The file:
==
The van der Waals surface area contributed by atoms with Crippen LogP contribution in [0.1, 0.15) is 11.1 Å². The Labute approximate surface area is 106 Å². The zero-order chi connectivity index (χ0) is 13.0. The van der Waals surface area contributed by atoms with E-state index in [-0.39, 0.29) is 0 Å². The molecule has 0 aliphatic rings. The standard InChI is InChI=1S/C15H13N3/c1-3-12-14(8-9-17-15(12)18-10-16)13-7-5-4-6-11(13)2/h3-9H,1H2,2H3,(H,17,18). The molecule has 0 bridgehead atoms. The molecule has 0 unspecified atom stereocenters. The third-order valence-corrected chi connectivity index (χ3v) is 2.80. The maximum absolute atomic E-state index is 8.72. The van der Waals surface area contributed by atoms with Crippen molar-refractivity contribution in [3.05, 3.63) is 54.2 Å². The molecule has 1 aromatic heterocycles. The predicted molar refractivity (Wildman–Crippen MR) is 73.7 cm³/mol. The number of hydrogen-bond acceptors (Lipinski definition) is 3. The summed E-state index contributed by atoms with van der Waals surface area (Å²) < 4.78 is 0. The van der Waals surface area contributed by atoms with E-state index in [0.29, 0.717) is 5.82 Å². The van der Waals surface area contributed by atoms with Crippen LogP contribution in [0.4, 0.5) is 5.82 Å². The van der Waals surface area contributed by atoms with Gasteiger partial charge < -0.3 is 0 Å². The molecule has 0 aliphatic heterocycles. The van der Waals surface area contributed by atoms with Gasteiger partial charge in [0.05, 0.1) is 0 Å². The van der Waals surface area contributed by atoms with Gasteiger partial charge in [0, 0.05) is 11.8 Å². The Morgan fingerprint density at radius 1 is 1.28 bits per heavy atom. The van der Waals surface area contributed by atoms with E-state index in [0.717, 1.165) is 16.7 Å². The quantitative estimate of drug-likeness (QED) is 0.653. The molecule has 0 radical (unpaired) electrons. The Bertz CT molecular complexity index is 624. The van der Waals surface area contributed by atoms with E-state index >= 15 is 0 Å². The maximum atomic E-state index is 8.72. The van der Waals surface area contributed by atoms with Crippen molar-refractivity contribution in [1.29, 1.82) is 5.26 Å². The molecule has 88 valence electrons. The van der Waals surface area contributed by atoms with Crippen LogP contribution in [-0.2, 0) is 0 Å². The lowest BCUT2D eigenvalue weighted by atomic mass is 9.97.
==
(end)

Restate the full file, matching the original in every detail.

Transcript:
The van der Waals surface area contributed by atoms with Crippen LogP contribution in [0.1, 0.15) is 11.1 Å². The Labute approximate surface area is 106 Å². The zero-order chi connectivity index (χ0) is 13.0. The van der Waals surface area contributed by atoms with E-state index in [-0.39, 0.29) is 0 Å². The molecule has 0 aliphatic rings. The standard InChI is InChI=1S/C15H13N3/c1-3-12-14(8-9-17-15(12)18-10-16)13-7-5-4-6-11(13)2/h3-9H,1H2,2H3,(H,17,18). The molecule has 0 bridgehead atoms. The molecule has 0 unspecified atom stereocenters. The third-order valence-corrected chi connectivity index (χ3v) is 2.80. The maximum absolute atomic E-state index is 8.72. The van der Waals surface area contributed by atoms with Crippen molar-refractivity contribution in [3.05, 3.63) is 54.2 Å². The molecule has 1 aromatic heterocycles. The predicted molar refractivity (Wildman–Crippen MR) is 73.7 cm³/mol. The number of hydrogen-bond acceptors (Lipinski definition) is 3. The summed E-state index contributed by atoms with van der Waals surface area (Å²) < 4.78 is 0. The van der Waals surface area contributed by atoms with E-state index in [0.29, 0.717) is 5.82 Å². The van der Waals surface area contributed by atoms with Crippen LogP contribution in [0.4, 0.5) is 5.82 Å². The van der Waals surface area contributed by atoms with Gasteiger partial charge < -0.3 is 0 Å². The molecule has 0 aliphatic heterocycles. The van der Waals surface area contributed by atoms with Gasteiger partial charge in [0.05, 0.1) is 0 Å². The van der Waals surface area contributed by atoms with Gasteiger partial charge in [0, 0.05) is 11.8 Å². The Morgan fingerprint density at radius 1 is 1.28 bits per heavy atom. The van der Waals surface area contributed by atoms with E-state index in [0.717, 1.165) is 16.7 Å². The quantitative estimate of drug-likeness (QED) is 0.653. The molecule has 0 radical (unpaired) electrons. The Bertz CT molecular complexity index is 624. The van der Waals surface area contributed by atoms with E-state index >= 15 is 0 Å². The maximum atomic E-state index is 8.72. The van der Waals surface area contributed by atoms with Crippen molar-refractivity contribution in [1.29, 1.82) is 5.26 Å². The molecule has 88 valence electrons. The van der Waals surface area contributed by atoms with Crippen LogP contribution in [-0.2, 0) is 0 Å². The lowest BCUT2D eigenvalue weighted by atomic mass is 9.97.